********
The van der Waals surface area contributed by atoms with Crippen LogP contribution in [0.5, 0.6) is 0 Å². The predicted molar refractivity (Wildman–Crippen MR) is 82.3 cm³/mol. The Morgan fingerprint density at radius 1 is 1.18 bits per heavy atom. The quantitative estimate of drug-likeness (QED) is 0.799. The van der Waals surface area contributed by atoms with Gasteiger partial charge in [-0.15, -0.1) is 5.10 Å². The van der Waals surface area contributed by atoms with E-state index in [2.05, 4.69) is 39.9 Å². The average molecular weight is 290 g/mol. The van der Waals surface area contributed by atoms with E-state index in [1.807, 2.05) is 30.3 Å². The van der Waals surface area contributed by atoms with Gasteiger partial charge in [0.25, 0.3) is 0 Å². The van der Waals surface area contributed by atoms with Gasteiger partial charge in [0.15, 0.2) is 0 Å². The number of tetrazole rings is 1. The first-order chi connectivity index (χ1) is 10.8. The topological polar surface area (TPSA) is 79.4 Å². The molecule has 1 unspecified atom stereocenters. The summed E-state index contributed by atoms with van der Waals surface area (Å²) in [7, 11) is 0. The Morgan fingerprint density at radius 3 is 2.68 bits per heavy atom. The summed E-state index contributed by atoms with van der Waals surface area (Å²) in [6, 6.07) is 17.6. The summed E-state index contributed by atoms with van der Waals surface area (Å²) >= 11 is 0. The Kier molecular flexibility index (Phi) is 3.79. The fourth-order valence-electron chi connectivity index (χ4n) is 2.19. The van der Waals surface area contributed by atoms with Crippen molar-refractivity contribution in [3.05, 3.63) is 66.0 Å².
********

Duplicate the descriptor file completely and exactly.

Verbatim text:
The van der Waals surface area contributed by atoms with Crippen LogP contribution in [0.5, 0.6) is 0 Å². The predicted molar refractivity (Wildman–Crippen MR) is 82.3 cm³/mol. The Morgan fingerprint density at radius 1 is 1.18 bits per heavy atom. The quantitative estimate of drug-likeness (QED) is 0.799. The van der Waals surface area contributed by atoms with Gasteiger partial charge in [-0.15, -0.1) is 5.10 Å². The van der Waals surface area contributed by atoms with E-state index in [2.05, 4.69) is 39.9 Å². The average molecular weight is 290 g/mol. The van der Waals surface area contributed by atoms with E-state index in [1.807, 2.05) is 30.3 Å². The van der Waals surface area contributed by atoms with Gasteiger partial charge in [0.25, 0.3) is 0 Å². The van der Waals surface area contributed by atoms with Gasteiger partial charge in [0.15, 0.2) is 0 Å². The number of tetrazole rings is 1. The first-order chi connectivity index (χ1) is 10.8. The topological polar surface area (TPSA) is 79.4 Å². The molecule has 1 unspecified atom stereocenters. The summed E-state index contributed by atoms with van der Waals surface area (Å²) in [7, 11) is 0. The Morgan fingerprint density at radius 3 is 2.68 bits per heavy atom. The summed E-state index contributed by atoms with van der Waals surface area (Å²) in [6, 6.07) is 17.6. The summed E-state index contributed by atoms with van der Waals surface area (Å²) >= 11 is 0. The Kier molecular flexibility index (Phi) is 3.79. The fourth-order valence-electron chi connectivity index (χ4n) is 2.19. The van der Waals surface area contributed by atoms with Crippen molar-refractivity contribution in [3.05, 3.63) is 66.0 Å².